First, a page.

The Connection Between Diabetes and Kidney Disease


Diabetes and Kidney Disease

Doctor holding a model of a kidney

If you have diabetes, you are at an increased risk of developing kidney disease. Kidney disease is also known as renal disease or nephropathy. Your kidneys may be affected within five to 10 years of your diagnosis with diabetes, with damage likely to occur for several years before it is detected.

The Progression of Renal Disease

Experts are not sure of how the damage to your kidneys occurs. The kidneys are affected in many different ways when you have diabetes:

  • Tiny blood vessels in your kidneys may become damaged.
  • Small structures called nephrons, which filter wastes from your blood, thicken and develop scars.
  • Lesions may develop.
  • As a result of kidney damage, protein may accumulate in your blood stream. Over 70% of people who have diabetes develop protein in their urine, which is often the first sign of kidney disease.
  • Your body’s ability to maintain a healthy balance of fluids may become hindered.

Your kidneys secrete hormones that help to control your blood pressure. If renal damage is not reversed and it worsens, your kidneys may not be able to work as well as they previously did and it may become harder to manage your blood pressure. Should this problem arise, the damage to your kidneys may continue to increase.

If the disease is not treated and it progresses, swelling of tissues, especially of the legs, and fatigue may occur. Headaches, vague feelings of not feeling well, nausea, or vomiting may occur. A decrease in appetite or itchy skin may arise. Some of these symptoms could be confused for diabetes symptoms, like diabetes-related loss of appetite, so be sure to check with your doctor if you’re concerned.

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Chronic renal disease increases your chances of sustaining broken bones, as your body does not absorb calcium efficiently and vitamin D utilization becomes impaired. Constipation or diarrhea may develop. Your skin and eyes may have a yellowish, gold color. Anemia is common. Levels of electrolytes, such as potassium and magnesium, may be come imbalanced.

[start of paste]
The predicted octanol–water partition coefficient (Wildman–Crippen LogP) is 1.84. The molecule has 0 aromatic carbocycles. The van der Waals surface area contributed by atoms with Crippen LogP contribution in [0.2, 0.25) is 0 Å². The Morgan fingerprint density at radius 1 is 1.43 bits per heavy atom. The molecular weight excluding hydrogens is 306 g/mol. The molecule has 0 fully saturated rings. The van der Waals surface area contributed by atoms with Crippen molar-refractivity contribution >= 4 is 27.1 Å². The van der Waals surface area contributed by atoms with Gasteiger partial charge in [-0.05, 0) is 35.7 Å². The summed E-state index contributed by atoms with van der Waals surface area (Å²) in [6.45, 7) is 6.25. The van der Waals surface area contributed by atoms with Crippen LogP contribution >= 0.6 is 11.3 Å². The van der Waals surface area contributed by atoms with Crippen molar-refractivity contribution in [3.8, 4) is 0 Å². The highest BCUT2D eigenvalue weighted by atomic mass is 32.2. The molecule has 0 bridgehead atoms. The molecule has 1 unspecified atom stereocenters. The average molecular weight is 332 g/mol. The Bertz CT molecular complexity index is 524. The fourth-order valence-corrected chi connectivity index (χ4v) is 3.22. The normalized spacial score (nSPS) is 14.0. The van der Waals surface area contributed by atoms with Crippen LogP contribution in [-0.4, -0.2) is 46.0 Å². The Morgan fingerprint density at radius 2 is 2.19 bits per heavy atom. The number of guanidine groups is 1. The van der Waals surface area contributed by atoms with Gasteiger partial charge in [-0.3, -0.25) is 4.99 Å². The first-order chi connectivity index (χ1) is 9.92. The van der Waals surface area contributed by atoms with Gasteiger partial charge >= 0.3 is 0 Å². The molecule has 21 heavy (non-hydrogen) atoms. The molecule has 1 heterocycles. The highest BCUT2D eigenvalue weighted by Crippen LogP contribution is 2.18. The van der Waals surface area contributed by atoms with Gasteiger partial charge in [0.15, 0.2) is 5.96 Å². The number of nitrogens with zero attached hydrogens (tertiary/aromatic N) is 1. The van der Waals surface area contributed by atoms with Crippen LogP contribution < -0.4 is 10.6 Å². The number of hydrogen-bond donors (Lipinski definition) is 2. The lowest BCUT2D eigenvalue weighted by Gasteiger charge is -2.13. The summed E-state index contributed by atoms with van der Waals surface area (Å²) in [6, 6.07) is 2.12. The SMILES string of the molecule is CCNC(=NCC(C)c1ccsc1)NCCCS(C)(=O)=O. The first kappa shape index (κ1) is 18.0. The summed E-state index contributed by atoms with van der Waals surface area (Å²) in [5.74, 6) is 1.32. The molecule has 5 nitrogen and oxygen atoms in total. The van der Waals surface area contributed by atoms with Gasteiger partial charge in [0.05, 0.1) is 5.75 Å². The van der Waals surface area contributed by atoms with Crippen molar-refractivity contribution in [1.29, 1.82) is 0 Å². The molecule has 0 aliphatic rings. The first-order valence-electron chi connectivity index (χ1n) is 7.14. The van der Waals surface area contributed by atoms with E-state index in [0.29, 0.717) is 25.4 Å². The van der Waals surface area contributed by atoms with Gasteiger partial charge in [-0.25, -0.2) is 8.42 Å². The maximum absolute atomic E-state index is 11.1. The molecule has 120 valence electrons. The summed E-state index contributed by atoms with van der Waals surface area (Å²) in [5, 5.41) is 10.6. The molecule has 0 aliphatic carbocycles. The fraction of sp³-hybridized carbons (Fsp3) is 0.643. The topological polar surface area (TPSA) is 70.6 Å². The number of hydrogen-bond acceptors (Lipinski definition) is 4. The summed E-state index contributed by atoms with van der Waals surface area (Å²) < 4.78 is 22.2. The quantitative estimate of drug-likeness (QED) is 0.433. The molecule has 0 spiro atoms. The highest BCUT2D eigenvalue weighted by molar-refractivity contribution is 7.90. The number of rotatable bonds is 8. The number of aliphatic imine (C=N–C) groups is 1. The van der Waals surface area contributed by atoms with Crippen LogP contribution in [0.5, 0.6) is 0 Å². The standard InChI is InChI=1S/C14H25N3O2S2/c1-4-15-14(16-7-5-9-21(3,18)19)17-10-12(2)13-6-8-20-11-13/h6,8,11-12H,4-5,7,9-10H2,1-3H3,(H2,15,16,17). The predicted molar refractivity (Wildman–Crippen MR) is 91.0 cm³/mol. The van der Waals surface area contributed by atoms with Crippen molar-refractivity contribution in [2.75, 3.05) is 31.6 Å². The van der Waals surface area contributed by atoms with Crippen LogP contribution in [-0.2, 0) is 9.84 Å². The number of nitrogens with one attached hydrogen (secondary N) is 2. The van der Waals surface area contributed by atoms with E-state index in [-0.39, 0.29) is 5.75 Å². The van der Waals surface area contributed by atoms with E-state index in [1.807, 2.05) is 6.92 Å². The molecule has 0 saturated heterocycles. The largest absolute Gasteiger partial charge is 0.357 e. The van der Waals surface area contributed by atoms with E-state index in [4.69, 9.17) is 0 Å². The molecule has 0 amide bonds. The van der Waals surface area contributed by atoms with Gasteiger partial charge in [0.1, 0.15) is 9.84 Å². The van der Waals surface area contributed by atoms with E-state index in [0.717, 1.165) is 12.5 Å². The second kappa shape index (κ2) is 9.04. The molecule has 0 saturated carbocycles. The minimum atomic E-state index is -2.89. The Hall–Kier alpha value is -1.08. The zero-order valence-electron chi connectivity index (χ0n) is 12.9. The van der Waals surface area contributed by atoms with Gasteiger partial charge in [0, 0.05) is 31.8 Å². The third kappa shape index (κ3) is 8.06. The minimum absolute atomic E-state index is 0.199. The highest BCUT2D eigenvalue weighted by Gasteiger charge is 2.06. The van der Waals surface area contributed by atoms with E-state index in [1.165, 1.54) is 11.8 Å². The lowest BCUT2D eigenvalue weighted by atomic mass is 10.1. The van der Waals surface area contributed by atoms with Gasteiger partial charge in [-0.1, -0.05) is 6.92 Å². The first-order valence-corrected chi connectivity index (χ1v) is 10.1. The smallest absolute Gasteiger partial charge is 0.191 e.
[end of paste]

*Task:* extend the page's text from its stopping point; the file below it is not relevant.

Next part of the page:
Diabetic nephropathy is the leading cause of End Stage Renal Disease (ESRD). If ESRD occurs, your kidneys may function minimally, or not at all. You may no longer produce urine. One result of a decrease in urine output is that your diabetic medication doses may need adjustment. You will need to be on a special diet. Every part of your body may be impacted. ESRD is a serious, life-threatening condition. If you have a diagnosis of ESRD, you may need dialysis or a kidney transplant.

A serious complication of renal disease is possible damage to your heart and blood vessels. If you have renal disease, your chances of developing cardiovascular diseases increase by 30 to 40 times.

Fortunately, early-stage kidney disease is often reversible. Taking good care of your kidneys is essential if you want to live a long and healthy life.

Risk Factors

You are more likely to develop kidney disease if:

  • Diabetes or kidney disease runs in your family
  • You are a smoker
  • You are Native American, Black American, or Mexican American
  • You have high blood pressure
  • You have type 1 diabetes that was diagnosed prior to the age of 20

Next page: Caring for your kidneys and taking control of your blood pressure.

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